Jonathan Rosenberg jdrosen at
Mon Feb 3 12:20:58 CET 2003

Spencer Dawkins wrote:
 > I agree with most of what Henning is saying, but am disturbed by one
 > point -
 >> [...] Almost any working group has to now go through a much longer
 >> chartering process, fairly extensive 'requirements' and 'framework'
 >> documents, before the working group is even allowed to talk about
 >> protocol development. This is a process change which was (I
 >> believe) never really discussed and isn't really documented.
 > How widespread is this perception? I have no idea WHY individuals in
 > the IETF would think they were "not even allowed to talk about
 > protocol development" before they go "extensive 'requirements' and
 > 'framework' documents".

I don't think thats the case. However, I do feel it is the case that 
there is now a greater emphasis on requirements and frameworks than in 
the past. This means that more groups seem to be chartered to work on 
such requirements and frameworks before their protocols. Indeed, in the 
sip case, we now have a separate working group JUST on frameworks and 
requirements, which is in fact forbidden from protocol work (sipping). 
See RFC 3427.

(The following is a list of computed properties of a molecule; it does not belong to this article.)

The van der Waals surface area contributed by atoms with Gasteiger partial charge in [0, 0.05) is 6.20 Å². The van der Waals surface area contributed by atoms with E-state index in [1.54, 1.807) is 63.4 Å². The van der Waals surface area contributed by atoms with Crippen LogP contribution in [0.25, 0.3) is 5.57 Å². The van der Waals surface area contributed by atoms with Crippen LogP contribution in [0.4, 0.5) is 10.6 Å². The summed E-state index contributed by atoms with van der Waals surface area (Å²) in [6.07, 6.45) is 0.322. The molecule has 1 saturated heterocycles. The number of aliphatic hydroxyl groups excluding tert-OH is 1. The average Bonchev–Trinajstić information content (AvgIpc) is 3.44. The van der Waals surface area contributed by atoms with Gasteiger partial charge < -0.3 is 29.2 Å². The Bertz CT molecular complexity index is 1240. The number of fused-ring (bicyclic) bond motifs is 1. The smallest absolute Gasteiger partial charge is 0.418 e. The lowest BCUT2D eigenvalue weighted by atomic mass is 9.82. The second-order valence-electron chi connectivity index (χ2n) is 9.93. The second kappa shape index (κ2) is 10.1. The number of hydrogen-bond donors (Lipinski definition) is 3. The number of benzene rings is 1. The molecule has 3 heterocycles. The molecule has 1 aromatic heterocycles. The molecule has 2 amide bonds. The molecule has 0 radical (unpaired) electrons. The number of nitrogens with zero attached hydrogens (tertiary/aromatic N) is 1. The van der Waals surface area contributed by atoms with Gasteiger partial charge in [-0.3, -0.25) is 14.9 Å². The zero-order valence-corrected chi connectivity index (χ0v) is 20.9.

Like most everything we've been discussing, sometimes these requirements 
phases are a problem, and sometimes, they are not. I have been in cases 
where a requirements document was a quick and useful effort (the sipping 
content indirection requirements draft comes to mind). It forced you to 
think about the features you wanted, and make sure the mechanism was 
selected to meet the feature needs. The protocol work went on somewhat 
in parallel (lagging a bit) to the requirements work, which is also a 
good thing, I believe. Requirements are a key process of most 
engineering activities, and are useful when done properly.

I think the requirements process IS a problem when (1) it is forced to 
complete before protocol design, (2) partipants come with preferred 
mechanisms in mind, and move the protocol arguments into the 
requirements phase, masked as a requirements discussion.

-Jonathan R.

Jonathan D. Rosenberg, Ph.D.                72 Eagle Rock Ave.
Chief Scientist                             First Floor
dynamicsoft                                 East Hanover, NJ 07936
jdrosen at                     FAX:   (973) 952-5050                      PHONE: (973) 952-5000

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